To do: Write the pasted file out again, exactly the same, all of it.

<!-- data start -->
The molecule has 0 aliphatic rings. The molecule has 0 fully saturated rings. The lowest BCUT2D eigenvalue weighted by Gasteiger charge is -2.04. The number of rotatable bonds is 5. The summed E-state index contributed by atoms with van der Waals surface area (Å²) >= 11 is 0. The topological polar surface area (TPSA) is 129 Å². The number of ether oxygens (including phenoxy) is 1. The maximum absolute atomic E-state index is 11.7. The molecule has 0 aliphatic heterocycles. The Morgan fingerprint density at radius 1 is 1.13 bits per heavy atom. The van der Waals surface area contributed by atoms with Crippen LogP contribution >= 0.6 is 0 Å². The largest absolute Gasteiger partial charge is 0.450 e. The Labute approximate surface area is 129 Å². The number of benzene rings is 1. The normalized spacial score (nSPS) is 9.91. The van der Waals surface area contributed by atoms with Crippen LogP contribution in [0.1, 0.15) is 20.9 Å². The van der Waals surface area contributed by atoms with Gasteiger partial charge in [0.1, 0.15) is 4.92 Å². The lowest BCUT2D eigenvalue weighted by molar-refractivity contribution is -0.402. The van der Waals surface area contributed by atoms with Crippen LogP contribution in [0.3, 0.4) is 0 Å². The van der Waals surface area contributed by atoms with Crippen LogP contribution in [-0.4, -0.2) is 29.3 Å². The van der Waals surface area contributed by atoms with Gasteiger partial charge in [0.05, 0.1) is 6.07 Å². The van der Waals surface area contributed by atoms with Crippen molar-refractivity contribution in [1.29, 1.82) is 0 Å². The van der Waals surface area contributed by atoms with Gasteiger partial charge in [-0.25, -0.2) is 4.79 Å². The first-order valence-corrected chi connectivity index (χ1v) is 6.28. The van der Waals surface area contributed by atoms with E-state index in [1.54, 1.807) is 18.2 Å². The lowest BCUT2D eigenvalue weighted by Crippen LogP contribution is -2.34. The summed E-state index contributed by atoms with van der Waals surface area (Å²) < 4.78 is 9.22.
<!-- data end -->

The molecule has 0 aliphatic rings. The molecule has 0 fully saturated rings. The lowest BCUT2D eigenvalue weighted by Gasteiger charge is -2.04. The number of rotatable bonds is 5. The summed E-state index contributed by atoms with van der Waals surface area (Å²) >= 11 is 0. The topological polar surface area (TPSA) is 129 Å². The number of ether oxygens (including phenoxy) is 1. The maximum absolute atomic E-state index is 11.7. The molecule has 0 aliphatic heterocycles. The Morgan fingerprint density at radius 1 is 1.13 bits per heavy atom. The van der Waals surface area contributed by atoms with Crippen LogP contribution >= 0.6 is 0 Å². The largest absolute Gasteiger partial charge is 0.450 e. The Labute approximate surface area is 129 Å². The number of benzene rings is 1. The normalized spacial score (nSPS) is 9.91. The van der Waals surface area contributed by atoms with Crippen LogP contribution in [0.1, 0.15) is 20.9 Å². The van der Waals surface area contributed by atoms with Gasteiger partial charge in [0.1, 0.15) is 4.92 Å². The lowest BCUT2D eigenvalue weighted by molar-refractivity contribution is -0.402. The van der Waals surface area contributed by atoms with Crippen LogP contribution in [0.3, 0.4) is 0 Å². The van der Waals surface area contributed by atoms with Crippen LogP contribution in [-0.4, -0.2) is 29.3 Å². The van der Waals surface area contributed by atoms with Gasteiger partial charge in [0.05, 0.1) is 6.07 Å². The van der Waals surface area contributed by atoms with Crippen molar-refractivity contribution in [1.29, 1.82) is 0 Å². The van der Waals surface area contributed by atoms with Gasteiger partial charge in [-0.25, -0.2) is 4.79 Å². The first-order valence-corrected chi connectivity index (χ1v) is 6.28. The van der Waals surface area contributed by atoms with E-state index in [1.54, 1.807) is 18.2 Å². The lowest BCUT2D eigenvalue weighted by Crippen LogP contribution is -2.34. The summed E-state index contributed by atoms with van der Waals surface area (Å²) < 4.78 is 9.22.